Having improved the successes of the Greeks and the Middle Eastern peoples, the Romans made significant technological advancements, coming relatively near to the birth of machines and the industrial revolution. In the Middle Ages, several of the Roman technologies declined or were totally lost in a substantial portion of the lands of the Roman Empire.
Humankind understood how to create glass back in the 3rd millennium BC, but the Romans were able to place the production of glass items at an unparalleled high level, perfecting the science of glass blowing properly.
The invention of a specific metal tube for blowing with an extension at the end made it possible to give the created products any desired form. Around the conclusion of the republican era, huge glass manufacturers arose in Rome, and even at the end of the 1st century AD, limited window glass manufacturing started. There was a severe drop in the quality and quantity of glass produced in Europe in the Middle Ages.
Roads and bridges
The overall length of Roman roads during the heyday of the empire, according to some estimates, was 300 thousand kilometres. The conventional Roman roadbed consisted of a foundation created of big stone blocks. The spaces between which drainage was carried, a middle layer of gravel or sand to level the surface, and an upper layer of soil, sand, gravel, or lime. Roads around cities were also occasionally paved.
Due to the rather convex shape of the roadways, rainfall drainage was supplied. To overcome water obstacles, paved fords, bridges (including pontoon bridges) were erected, and toll ferries were extensively spread. Because of their longevity, some of the Roman roads and bridges have endured to this day.
The abundance of raw materials for cement-making in Italy (limestone, pozzolan, and pumice stone) resulted in the extensive use of concrete by the Romans in the construction of a broad range of structures, including building hydraulic systems. The dome of the Pantheon is still believed to be the world’s biggest unreinforced concrete structure, having been built in the first century AD.
Concrete did not become widespread in the eastern part of the country. After the decline of the Western Roman Empire, the use of concrete in Europe declined sharply, only becoming widespread again in the 19th century.
In line with Hippocrates’ statement that battle is the finest education for a surgeon, Roman surgeons were able to enhance their abilities while participating in frequent military conflicts continually. By the 2nd century AD, Roman military medicine had developed into a well-organized institution, with an obligatory hospital (valetudinarium) at every large military camp, and it had achieved its peak.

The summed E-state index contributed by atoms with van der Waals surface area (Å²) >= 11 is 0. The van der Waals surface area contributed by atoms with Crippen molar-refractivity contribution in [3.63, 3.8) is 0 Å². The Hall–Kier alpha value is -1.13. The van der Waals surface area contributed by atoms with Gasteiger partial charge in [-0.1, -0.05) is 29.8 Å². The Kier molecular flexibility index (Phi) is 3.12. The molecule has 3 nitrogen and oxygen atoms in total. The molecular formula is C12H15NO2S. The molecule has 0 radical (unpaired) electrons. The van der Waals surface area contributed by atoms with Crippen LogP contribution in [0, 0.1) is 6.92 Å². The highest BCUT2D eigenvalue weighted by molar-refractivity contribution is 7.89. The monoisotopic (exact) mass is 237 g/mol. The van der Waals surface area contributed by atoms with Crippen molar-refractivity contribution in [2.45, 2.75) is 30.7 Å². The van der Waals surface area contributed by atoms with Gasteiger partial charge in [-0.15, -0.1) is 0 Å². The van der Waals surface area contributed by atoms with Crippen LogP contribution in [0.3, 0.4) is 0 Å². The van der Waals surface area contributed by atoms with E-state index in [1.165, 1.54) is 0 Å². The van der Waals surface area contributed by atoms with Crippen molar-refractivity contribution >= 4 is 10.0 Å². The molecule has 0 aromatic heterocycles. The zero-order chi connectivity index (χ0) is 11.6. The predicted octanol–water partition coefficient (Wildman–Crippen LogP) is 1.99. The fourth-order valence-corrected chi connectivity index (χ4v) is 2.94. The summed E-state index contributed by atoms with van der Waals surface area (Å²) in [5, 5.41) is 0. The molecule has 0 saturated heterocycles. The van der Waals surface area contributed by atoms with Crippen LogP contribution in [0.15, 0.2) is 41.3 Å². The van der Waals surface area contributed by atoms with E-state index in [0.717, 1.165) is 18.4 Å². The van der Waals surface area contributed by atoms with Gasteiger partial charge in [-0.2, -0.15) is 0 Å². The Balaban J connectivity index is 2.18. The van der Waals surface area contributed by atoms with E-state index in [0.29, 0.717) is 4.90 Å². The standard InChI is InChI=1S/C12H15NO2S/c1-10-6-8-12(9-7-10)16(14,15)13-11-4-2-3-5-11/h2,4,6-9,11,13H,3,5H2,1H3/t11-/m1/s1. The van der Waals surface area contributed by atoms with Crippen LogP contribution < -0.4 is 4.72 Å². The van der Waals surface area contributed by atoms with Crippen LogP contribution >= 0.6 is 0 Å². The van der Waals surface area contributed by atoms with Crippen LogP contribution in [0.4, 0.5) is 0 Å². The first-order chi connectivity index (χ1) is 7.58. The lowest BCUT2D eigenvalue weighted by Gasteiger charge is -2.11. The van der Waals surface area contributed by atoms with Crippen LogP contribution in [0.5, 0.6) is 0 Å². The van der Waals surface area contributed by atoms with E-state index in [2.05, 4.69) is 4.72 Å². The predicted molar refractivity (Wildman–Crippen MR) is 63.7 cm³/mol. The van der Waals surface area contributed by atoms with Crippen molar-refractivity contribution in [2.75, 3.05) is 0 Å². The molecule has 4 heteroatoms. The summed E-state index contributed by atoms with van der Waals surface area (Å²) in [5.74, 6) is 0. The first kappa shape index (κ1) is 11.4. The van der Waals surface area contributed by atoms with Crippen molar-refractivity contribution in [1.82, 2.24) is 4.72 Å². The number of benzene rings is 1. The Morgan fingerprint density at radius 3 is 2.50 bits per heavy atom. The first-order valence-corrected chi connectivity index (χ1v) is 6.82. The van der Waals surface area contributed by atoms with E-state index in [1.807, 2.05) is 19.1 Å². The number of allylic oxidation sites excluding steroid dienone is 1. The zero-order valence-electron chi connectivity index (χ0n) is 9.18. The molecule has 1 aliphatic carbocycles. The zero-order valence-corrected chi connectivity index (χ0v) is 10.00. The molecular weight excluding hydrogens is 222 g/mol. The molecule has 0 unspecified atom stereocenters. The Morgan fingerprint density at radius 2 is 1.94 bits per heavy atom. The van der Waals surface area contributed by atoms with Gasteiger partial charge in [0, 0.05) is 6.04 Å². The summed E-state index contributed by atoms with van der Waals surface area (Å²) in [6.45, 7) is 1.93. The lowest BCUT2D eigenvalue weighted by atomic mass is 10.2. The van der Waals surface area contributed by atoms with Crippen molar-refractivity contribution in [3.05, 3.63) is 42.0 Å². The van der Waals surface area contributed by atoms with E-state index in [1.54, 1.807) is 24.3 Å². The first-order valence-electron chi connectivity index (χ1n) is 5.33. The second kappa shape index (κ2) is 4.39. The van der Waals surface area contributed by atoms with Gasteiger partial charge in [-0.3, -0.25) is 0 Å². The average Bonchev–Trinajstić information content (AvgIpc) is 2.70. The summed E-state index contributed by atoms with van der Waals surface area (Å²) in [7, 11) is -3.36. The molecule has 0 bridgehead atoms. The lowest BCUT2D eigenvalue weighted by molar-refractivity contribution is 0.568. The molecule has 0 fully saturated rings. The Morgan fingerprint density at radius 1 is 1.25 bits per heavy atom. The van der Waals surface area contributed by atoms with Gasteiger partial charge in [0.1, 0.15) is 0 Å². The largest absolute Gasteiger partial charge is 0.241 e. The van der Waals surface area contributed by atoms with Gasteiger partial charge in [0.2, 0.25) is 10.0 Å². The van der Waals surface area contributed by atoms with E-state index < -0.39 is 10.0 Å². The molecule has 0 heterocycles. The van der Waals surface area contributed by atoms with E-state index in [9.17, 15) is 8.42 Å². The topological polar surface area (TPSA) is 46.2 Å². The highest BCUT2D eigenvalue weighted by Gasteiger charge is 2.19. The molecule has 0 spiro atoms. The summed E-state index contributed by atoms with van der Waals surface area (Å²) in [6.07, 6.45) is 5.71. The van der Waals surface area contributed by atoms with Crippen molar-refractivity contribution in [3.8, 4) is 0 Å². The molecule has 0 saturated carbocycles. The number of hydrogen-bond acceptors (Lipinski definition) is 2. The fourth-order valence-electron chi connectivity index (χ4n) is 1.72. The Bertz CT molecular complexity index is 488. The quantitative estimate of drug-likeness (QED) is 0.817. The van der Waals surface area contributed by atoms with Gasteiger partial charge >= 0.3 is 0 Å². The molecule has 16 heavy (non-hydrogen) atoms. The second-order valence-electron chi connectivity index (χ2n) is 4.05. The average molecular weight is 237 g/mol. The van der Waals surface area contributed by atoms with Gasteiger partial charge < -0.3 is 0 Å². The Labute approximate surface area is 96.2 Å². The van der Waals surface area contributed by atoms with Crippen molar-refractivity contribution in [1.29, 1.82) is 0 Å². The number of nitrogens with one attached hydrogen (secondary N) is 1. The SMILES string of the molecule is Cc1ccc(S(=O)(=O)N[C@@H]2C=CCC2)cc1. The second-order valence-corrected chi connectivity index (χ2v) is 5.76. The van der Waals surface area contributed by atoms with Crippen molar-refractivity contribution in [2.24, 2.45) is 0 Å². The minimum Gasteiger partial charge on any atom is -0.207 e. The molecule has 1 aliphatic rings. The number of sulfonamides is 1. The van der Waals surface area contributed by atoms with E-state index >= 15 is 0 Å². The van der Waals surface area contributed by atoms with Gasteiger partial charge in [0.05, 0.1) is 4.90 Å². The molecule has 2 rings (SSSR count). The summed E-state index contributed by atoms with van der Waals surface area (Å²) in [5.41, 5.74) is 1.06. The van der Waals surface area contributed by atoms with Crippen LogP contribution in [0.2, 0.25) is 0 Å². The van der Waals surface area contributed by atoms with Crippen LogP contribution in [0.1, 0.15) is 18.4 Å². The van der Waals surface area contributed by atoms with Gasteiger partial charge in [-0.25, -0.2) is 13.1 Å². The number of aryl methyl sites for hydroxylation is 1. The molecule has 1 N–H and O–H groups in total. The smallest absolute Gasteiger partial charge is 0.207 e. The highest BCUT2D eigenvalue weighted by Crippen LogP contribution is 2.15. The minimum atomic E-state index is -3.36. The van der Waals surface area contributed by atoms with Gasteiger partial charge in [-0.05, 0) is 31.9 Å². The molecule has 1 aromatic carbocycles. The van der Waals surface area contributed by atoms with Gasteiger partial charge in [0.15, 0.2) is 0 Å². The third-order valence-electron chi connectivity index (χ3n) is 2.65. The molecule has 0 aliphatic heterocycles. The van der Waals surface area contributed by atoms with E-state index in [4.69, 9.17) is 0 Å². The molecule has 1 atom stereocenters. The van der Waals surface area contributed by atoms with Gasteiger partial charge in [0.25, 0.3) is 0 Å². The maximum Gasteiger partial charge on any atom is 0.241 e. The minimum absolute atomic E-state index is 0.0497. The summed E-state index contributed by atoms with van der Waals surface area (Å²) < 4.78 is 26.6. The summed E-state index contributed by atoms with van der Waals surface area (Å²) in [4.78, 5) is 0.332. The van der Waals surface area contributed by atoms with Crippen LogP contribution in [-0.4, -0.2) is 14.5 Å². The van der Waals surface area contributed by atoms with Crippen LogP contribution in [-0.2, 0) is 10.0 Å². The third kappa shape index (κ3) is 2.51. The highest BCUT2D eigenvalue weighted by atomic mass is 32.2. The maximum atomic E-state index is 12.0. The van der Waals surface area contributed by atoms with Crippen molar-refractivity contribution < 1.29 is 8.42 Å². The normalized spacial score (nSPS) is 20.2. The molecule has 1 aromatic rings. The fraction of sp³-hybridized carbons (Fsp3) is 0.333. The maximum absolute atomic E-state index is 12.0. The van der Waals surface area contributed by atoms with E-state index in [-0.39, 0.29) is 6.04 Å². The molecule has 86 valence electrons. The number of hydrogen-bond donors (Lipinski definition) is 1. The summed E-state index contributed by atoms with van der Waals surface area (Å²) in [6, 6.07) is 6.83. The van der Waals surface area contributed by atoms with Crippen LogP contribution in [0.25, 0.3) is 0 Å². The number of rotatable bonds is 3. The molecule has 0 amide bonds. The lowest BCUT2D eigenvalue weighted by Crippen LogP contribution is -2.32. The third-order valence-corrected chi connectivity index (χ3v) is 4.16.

The valetudinariums featured a medical staff that was organized into specializations, with 24 surgeons per legion working. At Pompeii, more than 40 different surgical implements were uncovered throughout the course of the excavations there. The ideas of the Roman physician Galen, who lived in the 2nd century AD, dominated European medicine for 1300 years, and certain ideas (for example, those related to the nervous system) are still important today.
Hygiene and plumbing
In ancient Rome, hygiene was given a great deal of consideration. As a result, there were over 1000 public baths in Rome during the 4th century. The city of Rome was entangled in a complex sewage system. The major component of the Roman sewer is a large sewer that is 800 meters long and was constructed in the 6th century BC. It is still in use today as a storm drainage system. 11 aqueducts brought water to imperial Rome and had a total length of 350 kilometres. Because they were complex hydraulic constructions, Roman aqueducts remained in use for more than 1000 years after the collapse of the Roman Empire. Until the nineteenth century, the expertise of Roman engineers in this subject had been lost to history throughout the Middle Ages. The construction of aqueducts throughout Europe was on the verge of being abandoned.
The Romans used many technologically advanced methods that were even advanced by the standards of the Renaissance in a variety of sectors. Among them are cranes with a lifting capacity of up to 7.5 tons, shearing harvesters on wheels, watermills, a mechanical device for cutting stone blocks, and lighthouses with a complex system of concave mirrors, which allowed the light to be seen for tens of kilometres at a distance. The Roman army was the most mechanized force in the ancient world, actively using catapults, ballista, onagers, and other technologically advanced weapons for the period in which they were deployed.
It is claimed that the Romans were on the verge of developing a steam engine since they had almost all of the necessary technologies for producing components and had successfully experimented with the power of steam at the time. Most likely, this was blocked by the dominance of inexpensive slave labour, which made the development and use of machines more difficult and time-consuming.